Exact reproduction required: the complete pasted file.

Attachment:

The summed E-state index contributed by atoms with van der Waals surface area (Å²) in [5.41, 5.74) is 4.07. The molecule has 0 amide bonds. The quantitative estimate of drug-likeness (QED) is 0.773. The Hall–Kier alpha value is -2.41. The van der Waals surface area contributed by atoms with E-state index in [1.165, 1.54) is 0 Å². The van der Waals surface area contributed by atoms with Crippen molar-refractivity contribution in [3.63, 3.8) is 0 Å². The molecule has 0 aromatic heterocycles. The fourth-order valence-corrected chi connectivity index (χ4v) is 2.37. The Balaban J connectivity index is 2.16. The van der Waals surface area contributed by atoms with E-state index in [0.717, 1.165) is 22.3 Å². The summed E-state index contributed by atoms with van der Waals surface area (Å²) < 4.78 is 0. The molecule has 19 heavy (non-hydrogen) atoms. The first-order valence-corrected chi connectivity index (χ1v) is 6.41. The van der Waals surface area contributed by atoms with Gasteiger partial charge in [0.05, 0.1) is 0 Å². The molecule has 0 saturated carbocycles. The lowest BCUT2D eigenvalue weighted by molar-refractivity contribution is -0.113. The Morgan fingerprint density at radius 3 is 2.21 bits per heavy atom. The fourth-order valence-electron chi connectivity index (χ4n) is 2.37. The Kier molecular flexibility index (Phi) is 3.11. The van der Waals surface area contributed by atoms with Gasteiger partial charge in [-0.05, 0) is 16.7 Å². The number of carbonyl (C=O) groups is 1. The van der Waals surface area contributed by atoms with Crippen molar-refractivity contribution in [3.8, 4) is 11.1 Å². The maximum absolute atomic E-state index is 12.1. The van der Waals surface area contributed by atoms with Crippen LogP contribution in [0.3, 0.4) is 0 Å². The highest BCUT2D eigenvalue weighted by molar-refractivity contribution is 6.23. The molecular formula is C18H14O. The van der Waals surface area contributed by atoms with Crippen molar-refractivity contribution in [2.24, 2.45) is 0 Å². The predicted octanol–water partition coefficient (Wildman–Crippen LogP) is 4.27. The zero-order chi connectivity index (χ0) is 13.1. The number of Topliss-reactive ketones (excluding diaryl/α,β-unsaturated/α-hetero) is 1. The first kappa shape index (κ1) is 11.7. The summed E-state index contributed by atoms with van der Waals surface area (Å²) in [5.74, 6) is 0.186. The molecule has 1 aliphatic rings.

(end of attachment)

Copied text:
The summed E-state index contributed by atoms with van der Waals surface area (Å²) in [5.41, 5.74) is 4.07. The molecule has 0 amide bonds. The quantitative estimate of drug-likeness (QED) is 0.773. The Hall–Kier alpha value is -2.41. The van der Waals surface area contributed by atoms with E-state index in [1.165, 1.54) is 0 Å². The van der Waals surface area contributed by atoms with Crippen molar-refractivity contribution in [3.63, 3.8) is 0 Å². The molecule has 0 aromatic heterocycles. The fourth-order valence-corrected chi connectivity index (χ4v) is 2.37. The Balaban J connectivity index is 2.16. The van der Waals surface area contributed by atoms with E-state index in [0.717, 1.165) is 22.3 Å². The summed E-state index contributed by atoms with van der Waals surface area (Å²) < 4.78 is 0. The molecule has 19 heavy (non-hydrogen) atoms. The first-order valence-corrected chi connectivity index (χ1v) is 6.41. The van der Waals surface area contributed by atoms with Gasteiger partial charge in [0.05, 0.1) is 0 Å². The molecule has 0 saturated carbocycles. The lowest BCUT2D eigenvalue weighted by molar-refractivity contribution is -0.113. The Morgan fingerprint density at radius 3 is 2.21 bits per heavy atom. The fourth-order valence-electron chi connectivity index (χ4n) is 2.37. The Kier molecular flexibility index (Phi) is 3.11. The van der Waals surface area contributed by atoms with Gasteiger partial charge in [-0.05, 0) is 16.7 Å². The number of carbonyl (C=O) groups is 1. The van der Waals surface area contributed by atoms with Crippen molar-refractivity contribution in [3.8, 4) is 11.1 Å². The maximum absolute atomic E-state index is 12.1. The van der Waals surface area contributed by atoms with Crippen LogP contribution in [0.3, 0.4) is 0 Å². The highest BCUT2D eigenvalue weighted by molar-refractivity contribution is 6.23. The molecular formula is C18H14O. The van der Waals surface area contributed by atoms with Crippen molar-refractivity contribution in [2.24, 2.45) is 0 Å². The predicted octanol–water partition coefficient (Wildman–Crippen LogP) is 4.27. The zero-order chi connectivity index (χ0) is 13.1. The number of Topliss-reactive ketones (excluding diaryl/α,β-unsaturated/α-hetero) is 1. The first kappa shape index (κ1) is 11.7. The summed E-state index contributed by atoms with van der Waals surface area (Å²) in [5.74, 6) is 0.186. The molecule has 1 aliphatic rings.